I recently noticed an area between two teeth that needs flossing after I eat certain foods.
My first thought was that I better go to the dentist soon to see if it needs attention. But the funny thing is, I now find myself flossing all my teeth daily instead of randomly each week.
This has to be a net benefit, right?
Either way, I’m now taking action on the problem and considering further action in the near future (going to the dentist).
Pain and discomfort is a funny thing.
They motivate you to take action better than almost anything else. Without sufficient quantities of them, it’s easy to let things slide or put them off indefinitely.
The relevant lesson here is that people don’t hire consultants without some form of pain or discomfort going on.
It could be a downward revenue trend, an income plateau, or a lack of confidence in making a strategic change in their business—or any other number of examples.
If you’re purely selling “get more customers” to your clients, you might be missing the underlying motivation your potential clients really have, which is pain removal.
People value specificity—especially when it comes to solving their pains. They don’t notice the generic marketing language we all use.
But they will recognize their own pains and discomforts when they see them articulated in language they relate to.
“Worried your teeth will fall out one day?” works a lot better than “Create a healthy, happy smile.”
When you understand the true underlying pains of your ideal clients, you’re able to speak to them better than the generic “build a better marketing engine” messaging we all use.
Specific identification of pain is what gets people’s attention. And that’s where research and thoughtful analysis comes into play.
The person who can articulate the pain of another in better words than they can themselves is much more likely to be able to solve that problem.
Your clients instinctively know that.
Talk about those pains. Isolate them in your messaging. Show them there’s a way out of it—and how you’ve done it for other people before.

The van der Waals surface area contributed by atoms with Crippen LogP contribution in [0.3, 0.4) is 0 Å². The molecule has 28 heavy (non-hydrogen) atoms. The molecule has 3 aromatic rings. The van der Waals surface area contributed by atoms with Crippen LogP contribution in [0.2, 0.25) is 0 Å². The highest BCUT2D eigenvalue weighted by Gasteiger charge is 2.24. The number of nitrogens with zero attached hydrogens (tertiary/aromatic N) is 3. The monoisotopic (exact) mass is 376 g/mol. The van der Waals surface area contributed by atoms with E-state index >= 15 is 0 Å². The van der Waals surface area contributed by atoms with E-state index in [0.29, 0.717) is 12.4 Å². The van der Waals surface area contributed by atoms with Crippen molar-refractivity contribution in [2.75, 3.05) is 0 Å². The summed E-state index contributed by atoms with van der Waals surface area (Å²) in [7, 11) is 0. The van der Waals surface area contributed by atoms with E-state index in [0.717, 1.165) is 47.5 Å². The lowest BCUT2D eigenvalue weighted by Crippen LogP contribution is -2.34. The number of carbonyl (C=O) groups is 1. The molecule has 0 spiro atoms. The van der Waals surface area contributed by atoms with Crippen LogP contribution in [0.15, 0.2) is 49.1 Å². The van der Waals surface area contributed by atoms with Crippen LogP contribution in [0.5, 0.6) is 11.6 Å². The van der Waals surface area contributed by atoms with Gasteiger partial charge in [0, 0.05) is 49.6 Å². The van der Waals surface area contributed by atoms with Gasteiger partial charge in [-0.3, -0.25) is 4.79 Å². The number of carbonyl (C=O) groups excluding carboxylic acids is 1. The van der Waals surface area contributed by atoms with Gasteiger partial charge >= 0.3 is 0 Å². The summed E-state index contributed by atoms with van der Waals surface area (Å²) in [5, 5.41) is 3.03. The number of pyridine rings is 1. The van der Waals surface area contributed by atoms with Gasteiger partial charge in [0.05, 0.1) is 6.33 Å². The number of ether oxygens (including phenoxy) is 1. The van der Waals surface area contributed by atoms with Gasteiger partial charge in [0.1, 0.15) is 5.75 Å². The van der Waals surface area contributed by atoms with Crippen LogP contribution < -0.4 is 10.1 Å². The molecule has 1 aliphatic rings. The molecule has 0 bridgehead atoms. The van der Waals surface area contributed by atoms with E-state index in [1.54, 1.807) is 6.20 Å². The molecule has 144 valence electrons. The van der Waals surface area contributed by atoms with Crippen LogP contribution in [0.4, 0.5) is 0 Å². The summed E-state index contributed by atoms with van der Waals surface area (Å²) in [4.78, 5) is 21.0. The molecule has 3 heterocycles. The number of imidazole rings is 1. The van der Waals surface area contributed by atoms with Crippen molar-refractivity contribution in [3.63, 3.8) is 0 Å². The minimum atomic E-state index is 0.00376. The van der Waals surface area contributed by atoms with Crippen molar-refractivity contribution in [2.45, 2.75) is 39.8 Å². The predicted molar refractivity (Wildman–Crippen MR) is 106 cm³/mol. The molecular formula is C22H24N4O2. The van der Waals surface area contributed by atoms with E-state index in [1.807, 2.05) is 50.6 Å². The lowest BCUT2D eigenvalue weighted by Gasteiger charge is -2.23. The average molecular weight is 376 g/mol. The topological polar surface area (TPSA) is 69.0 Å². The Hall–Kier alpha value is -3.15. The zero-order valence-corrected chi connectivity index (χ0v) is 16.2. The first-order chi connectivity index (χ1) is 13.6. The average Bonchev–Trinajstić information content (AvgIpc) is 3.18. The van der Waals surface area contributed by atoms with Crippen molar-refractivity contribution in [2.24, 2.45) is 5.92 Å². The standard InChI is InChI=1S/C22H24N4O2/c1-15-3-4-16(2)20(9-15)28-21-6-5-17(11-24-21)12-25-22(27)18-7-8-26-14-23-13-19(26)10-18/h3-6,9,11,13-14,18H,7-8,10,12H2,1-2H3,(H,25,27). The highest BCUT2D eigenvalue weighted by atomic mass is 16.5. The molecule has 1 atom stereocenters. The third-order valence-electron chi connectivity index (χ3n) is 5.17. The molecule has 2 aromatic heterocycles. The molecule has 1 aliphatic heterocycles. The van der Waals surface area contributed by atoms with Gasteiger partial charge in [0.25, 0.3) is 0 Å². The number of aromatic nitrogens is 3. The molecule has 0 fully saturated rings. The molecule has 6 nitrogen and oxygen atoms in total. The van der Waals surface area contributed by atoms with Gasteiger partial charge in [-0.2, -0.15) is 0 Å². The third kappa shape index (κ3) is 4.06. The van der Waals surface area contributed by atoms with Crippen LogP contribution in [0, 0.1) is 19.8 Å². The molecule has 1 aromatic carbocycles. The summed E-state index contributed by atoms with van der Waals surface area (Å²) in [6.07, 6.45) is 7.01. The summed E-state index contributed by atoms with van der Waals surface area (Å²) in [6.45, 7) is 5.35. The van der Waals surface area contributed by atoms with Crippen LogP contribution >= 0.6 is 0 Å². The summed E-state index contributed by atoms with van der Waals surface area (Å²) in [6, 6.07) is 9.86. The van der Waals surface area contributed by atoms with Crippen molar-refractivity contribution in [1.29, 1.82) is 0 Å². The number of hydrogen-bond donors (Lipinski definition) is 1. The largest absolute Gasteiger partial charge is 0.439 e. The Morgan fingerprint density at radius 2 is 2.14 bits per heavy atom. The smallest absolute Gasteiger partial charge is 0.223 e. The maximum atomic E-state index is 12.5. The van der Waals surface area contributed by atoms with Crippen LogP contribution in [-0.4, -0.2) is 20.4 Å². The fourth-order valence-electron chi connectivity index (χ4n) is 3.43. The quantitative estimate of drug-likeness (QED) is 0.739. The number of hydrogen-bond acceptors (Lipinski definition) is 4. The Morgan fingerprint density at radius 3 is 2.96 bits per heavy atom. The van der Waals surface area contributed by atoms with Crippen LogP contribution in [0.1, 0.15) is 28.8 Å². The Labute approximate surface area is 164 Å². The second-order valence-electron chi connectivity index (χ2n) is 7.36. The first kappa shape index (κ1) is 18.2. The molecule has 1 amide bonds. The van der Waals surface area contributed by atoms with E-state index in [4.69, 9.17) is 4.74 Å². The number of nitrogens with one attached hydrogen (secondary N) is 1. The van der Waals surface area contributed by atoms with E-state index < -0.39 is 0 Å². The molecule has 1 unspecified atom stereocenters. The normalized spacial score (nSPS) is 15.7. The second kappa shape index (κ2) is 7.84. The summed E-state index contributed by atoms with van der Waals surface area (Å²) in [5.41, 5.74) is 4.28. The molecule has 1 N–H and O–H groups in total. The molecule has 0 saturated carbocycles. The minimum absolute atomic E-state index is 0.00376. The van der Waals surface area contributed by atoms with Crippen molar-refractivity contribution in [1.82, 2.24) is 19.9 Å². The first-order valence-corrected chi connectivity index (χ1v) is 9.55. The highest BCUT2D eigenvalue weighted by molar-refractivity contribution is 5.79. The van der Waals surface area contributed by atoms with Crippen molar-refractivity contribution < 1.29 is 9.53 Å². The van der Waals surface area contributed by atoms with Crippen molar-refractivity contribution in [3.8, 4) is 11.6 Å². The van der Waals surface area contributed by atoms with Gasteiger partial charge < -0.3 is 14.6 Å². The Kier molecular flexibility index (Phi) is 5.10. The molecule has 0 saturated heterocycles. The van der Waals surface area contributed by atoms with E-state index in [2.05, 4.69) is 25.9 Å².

It’s not manipulative, it’s empathetic.
It’s about speaking the language of the people most likely to hire you using real examples of the pains and discomforts you solve.
Examples of this kind of messaging might include:
- Worried about your recent declining revenues?
- Is the competition eating your breakfast?
- Are investors breathing down your neck for better performance?
- Ever feel like it could all go away tomorrow?
- Tired of trading hours for dollars?
- Feeling overwhelmed in your business?
- Unsure about what to do next?
- Tired of grinding out deadlines on a deadline?
The nuanced language and specificity you use to call out the context along with the pain or discomfort of your ideal clients’ situation is what gets people’s attention.
So while everyone is talking about helping companies achieve mega growth and scale, help your clients see your value to them by articulating the underlying pains they’re experiencing.
They may be financial in nature or something less tangible, such as a lack of confidence or uncertainty. Probably a combination of both and a variety of other things you’re not considering.
Remember that “what is most personal is also universal”. One client’s pain is likely held by many more like them.
Study your clients. Analyze their underlying motivations for hiring you. Put that in your content, copy, and messaging to better resonate with (and attract) more clients like them.
The better understood your clients feel, the more likely they are to hire you. It takes effort, time, research, and introspection.
That’s the hard work that separates the rainmakers from the survivalists.
P.S. This letter is sponsored, as usual, by Mindshare.